I've been blessed to have good health for my entire life. No broken bones. No stitches. No real sickness or disease scares. I've had my share of childhood mishaps, but nothing has really threatened my life. I feel truly blessed for that.
I don't think anyone can really appreciate anything until it is gone. Think about the first best friend you ever had. Are you still close friends with them? Do you still share all those secrets with the same person? I don't. Somewhere along the line things changed. We changed. I mourned for our loss of friendship. Until I lost a friend, felt betrayed by a friend, loved a friend; I never really knew what they meant to me. What having that kind of bond could mean to me. Knowing what it really means changed everything. It changed my life.
It's the same thing with good health. Those of us blessed with good health, even decent health, have no clue what it is to go through what others do who aren't as lucky as us. Really luck and chance are the only differences.
You might be wondering where I'm going with this.
Aaron, one of my critique partners in the Ink Slinger's Critique group, send an email last night asking the group to help someone she knows.
It could be that you don't have a clue what to write. That's alright. I don't have a clue what I'm going to as I write this post. What do you say to someone you don't know? Think about it. Reflect on it. Pray about it (if that's something that will help you). Inspiration will come. Then, write. Send your letter to firstname.lastname@example.org. No postage necessary, Aaron will take care of the rest.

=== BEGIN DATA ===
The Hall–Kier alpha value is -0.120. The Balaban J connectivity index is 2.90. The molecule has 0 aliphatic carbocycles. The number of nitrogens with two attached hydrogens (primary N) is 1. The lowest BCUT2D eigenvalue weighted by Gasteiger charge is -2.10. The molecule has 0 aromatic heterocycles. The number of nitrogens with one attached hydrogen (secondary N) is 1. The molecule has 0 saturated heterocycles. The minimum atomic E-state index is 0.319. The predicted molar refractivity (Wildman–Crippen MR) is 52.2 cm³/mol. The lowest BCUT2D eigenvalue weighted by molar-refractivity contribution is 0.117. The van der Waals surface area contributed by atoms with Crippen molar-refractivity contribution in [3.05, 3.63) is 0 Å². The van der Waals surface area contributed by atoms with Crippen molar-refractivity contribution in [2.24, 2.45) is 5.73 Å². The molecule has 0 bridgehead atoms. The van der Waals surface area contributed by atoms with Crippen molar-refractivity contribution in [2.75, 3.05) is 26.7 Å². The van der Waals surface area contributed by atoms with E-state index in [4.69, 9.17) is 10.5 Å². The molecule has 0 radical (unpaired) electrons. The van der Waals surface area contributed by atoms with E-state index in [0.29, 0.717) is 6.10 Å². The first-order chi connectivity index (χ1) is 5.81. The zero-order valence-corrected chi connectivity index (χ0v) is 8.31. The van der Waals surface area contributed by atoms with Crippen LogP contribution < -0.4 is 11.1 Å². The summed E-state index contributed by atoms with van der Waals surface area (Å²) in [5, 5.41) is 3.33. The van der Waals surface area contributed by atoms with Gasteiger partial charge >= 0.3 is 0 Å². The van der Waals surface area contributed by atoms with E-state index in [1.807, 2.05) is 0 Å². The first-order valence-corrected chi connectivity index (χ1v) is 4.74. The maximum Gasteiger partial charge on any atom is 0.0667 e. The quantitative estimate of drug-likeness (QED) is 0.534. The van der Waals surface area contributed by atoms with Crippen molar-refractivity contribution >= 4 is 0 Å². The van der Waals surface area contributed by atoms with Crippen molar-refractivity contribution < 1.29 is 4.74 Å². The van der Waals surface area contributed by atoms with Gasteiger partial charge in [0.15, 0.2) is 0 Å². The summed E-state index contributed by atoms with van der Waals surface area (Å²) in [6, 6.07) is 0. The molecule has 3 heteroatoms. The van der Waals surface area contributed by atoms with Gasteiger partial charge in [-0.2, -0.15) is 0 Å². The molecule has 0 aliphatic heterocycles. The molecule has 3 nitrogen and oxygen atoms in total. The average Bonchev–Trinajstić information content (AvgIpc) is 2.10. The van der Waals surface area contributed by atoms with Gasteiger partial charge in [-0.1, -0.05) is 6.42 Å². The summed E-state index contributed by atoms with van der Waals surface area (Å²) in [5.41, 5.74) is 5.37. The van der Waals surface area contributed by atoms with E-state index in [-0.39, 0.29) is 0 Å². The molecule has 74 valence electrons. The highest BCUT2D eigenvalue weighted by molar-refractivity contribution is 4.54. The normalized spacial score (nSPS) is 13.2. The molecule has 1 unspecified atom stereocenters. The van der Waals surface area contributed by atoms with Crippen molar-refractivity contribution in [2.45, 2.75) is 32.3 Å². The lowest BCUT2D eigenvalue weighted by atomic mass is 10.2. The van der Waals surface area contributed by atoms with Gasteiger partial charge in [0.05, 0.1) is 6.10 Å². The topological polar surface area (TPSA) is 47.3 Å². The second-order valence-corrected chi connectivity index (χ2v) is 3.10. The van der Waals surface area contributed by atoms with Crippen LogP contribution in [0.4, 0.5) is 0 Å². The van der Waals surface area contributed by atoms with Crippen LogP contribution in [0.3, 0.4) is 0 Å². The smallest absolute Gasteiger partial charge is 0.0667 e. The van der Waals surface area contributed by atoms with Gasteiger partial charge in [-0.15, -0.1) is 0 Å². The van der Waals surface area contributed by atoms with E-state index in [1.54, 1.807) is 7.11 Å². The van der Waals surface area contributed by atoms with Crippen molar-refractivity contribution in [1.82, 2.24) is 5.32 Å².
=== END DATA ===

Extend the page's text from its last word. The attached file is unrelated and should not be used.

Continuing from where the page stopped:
Want to do more? Check out the links below. Some need funding, others volunteers, and some...well, organs. Think about how blessed you are and ask yourself if you can't do something. It doesn't have to be big or complicated. It can be as simple as a letter, dropping your change at the donation tub at McDonald's, or volunteering at a local Ronald McDonald House. If I've learned anything, it's that I may not understand what someone else is going through, but that doesn't mean I can't do something about it. A lot of the time we get stuck in the thought that we are too small to make a difference, my challenge to that is: if not me, then who?
Ronald McDonald House
St. Jude Children's Research Hospital